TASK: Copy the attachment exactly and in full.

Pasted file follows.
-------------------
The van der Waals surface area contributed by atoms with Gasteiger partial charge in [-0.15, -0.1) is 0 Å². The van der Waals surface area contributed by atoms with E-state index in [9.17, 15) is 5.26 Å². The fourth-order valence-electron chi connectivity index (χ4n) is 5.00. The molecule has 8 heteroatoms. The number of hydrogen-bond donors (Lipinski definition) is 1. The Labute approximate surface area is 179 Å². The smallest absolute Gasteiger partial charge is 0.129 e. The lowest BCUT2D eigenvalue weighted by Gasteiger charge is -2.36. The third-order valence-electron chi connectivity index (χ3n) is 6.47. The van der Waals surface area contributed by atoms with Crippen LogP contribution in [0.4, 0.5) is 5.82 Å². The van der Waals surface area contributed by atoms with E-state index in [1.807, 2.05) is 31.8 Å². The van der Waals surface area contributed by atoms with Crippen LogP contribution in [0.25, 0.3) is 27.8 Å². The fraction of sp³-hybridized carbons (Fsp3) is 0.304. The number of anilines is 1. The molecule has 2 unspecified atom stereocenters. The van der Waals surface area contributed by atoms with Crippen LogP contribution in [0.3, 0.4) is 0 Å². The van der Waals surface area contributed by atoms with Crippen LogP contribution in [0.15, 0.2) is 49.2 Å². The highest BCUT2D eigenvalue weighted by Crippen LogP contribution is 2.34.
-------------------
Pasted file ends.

The van der Waals surface area contributed by atoms with Gasteiger partial charge in [-0.15, -0.1) is 0 Å². The van der Waals surface area contributed by atoms with E-state index in [9.17, 15) is 5.26 Å². The fourth-order valence-electron chi connectivity index (χ4n) is 5.00. The molecule has 8 heteroatoms. The number of hydrogen-bond donors (Lipinski definition) is 1. The Labute approximate surface area is 179 Å². The smallest absolute Gasteiger partial charge is 0.129 e. The lowest BCUT2D eigenvalue weighted by Gasteiger charge is -2.36. The third-order valence-electron chi connectivity index (χ3n) is 6.47. The van der Waals surface area contributed by atoms with Crippen LogP contribution in [0.4, 0.5) is 5.82 Å². The van der Waals surface area contributed by atoms with E-state index in [1.807, 2.05) is 31.8 Å². The van der Waals surface area contributed by atoms with Crippen LogP contribution in [0.25, 0.3) is 27.8 Å². The fraction of sp³-hybridized carbons (Fsp3) is 0.304. The number of anilines is 1. The molecule has 2 unspecified atom stereocenters. The van der Waals surface area contributed by atoms with Crippen LogP contribution in [0.3, 0.4) is 0 Å². The van der Waals surface area contributed by atoms with Crippen LogP contribution in [0.15, 0.2) is 49.2 Å². The highest BCUT2D eigenvalue weighted by Crippen LogP contribution is 2.34.